Dependency injection / testability – would this logic be appropriate?

In a testability perspective, would this logic be appropriate?

public class Foo {      public List<SomeClass> Elements {get; set;}      public Foo(IDataAccess _dataAccess) {        this.Elements = _dataAccess.GetElements();     }     } 

When testing the Foo class, how i know that i need to mock or fake the GetElements method of IDataAccess?

TradOffs between Testability and Performance for CQRS Pattern

My team has recently decided to adopt the CQRS pattern similar to the one used in the famous Microsoft EShopsOnContainers repository. In this solution, the queries are made in Query classes using Dapper and Commands are done in command handlers using EF Core.

The queries that I am doing on my domain are quite complex and require a lot of filtering of the data. Without using LINQ. I am relying on using purely dynamic SQL statements (not my strong point) to query my domain model with multiple WHERE clauses etc.

This approach would make it extremely hard to unit test my queries.

Here are the two approaches I am considering:

Approach 1:

string sql = @"     SELECT * FROM [dbo].[vw_LogisticsManagement]      WHERE ([Status] NOT IN @WorkOrderStatuses )     AND ([PickupDate] IS NOT NULL)      AND (0 = (DATEDIFF (day, [PickupDate], getdate()))     AND (0 != (DATEDIFF (day, [CheckInDate],  getdate())))     ORDER BY [PickupDate]";  //Add parameters etc... var result = await connection.QueryAsync<viewModel>(sql, parameters);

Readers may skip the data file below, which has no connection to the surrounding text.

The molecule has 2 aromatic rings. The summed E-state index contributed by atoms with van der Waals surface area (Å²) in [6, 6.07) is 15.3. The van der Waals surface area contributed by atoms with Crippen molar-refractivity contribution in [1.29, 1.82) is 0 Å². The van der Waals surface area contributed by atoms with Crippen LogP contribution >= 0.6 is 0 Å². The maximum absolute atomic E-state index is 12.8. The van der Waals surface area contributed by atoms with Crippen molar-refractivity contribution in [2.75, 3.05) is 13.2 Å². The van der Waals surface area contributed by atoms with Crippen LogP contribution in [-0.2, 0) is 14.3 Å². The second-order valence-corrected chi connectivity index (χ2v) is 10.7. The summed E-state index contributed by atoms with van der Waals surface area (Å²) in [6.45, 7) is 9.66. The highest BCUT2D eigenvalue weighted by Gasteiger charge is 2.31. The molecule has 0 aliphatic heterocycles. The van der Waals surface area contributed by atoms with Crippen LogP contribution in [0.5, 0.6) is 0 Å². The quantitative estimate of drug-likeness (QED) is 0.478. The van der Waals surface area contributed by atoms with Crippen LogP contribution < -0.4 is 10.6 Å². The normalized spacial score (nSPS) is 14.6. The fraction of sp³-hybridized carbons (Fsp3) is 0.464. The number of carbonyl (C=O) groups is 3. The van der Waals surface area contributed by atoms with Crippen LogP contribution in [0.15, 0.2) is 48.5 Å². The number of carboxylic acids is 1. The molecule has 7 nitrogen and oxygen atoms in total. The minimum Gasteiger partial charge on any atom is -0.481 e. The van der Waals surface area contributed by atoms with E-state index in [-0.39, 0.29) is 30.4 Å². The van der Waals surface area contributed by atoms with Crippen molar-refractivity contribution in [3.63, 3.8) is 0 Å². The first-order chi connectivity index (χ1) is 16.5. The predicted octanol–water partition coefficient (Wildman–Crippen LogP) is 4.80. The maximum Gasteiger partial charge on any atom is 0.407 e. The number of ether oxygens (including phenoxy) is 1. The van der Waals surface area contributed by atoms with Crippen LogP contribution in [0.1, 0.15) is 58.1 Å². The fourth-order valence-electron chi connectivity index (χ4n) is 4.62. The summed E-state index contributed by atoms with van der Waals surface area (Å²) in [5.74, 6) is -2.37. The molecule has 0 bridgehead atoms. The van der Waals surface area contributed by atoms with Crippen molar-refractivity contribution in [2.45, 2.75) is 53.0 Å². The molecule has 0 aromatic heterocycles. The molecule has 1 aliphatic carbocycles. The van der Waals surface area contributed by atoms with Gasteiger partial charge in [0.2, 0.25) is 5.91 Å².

Advantages:

  • Very Performant

Disadvantages:

  • Difficult to test
  • Difficult to write (for someone without much SQL experience)

Approach 2

string sql = @" SELECT * FROM [dbo].[vw_LogisticsManagement]  var result = await connection.QueryAsync<viewModel>(sql, parameters);  var wos = result.Where(wo => wo.PickupDate.HasValue                 && wo.PickupDate.Value.Date == DateTime.Now.Date                 && wo.CheckInDate.Value.Date != DateTime.Now.Date                 && wo.Status != Status.Shipped                  && wo.Status != Status.PartiallyShipped)                 .OrderBy(wo => wo.PickupDate).ToList(); 

Advantages:

  • Very easy to write (someone with a lot of LINQ experience)
  • Easy to test filters: I could mock the result that Dapper returns (no need for in memory db) and then have a predefined list that I could apply the filters using LINQ and have an expected result

Disadvantages:

  • Not as performance. Enough to even matter?

So basically I am trying to weigh out the pros and cons of each, in my opinion testability outweighs the potential performance boost in this case, however not everyone from my team would be likely to agree.

Ultimately approach 1, with proper testing in place would be ideal as many of the queries I am dealing with are far more complicated.

Balancing function call overhead and testability in a code that is a part of the deep learning model training loop

I am currently implementing the transformer architecture for sequence to sequence problems. Key part of the model is the attention mechanism, which is basically a matrix multiplication, followed by a masking operation and a softmax function. My initial thought was to wrap this 3 steps in a function, that looks like this: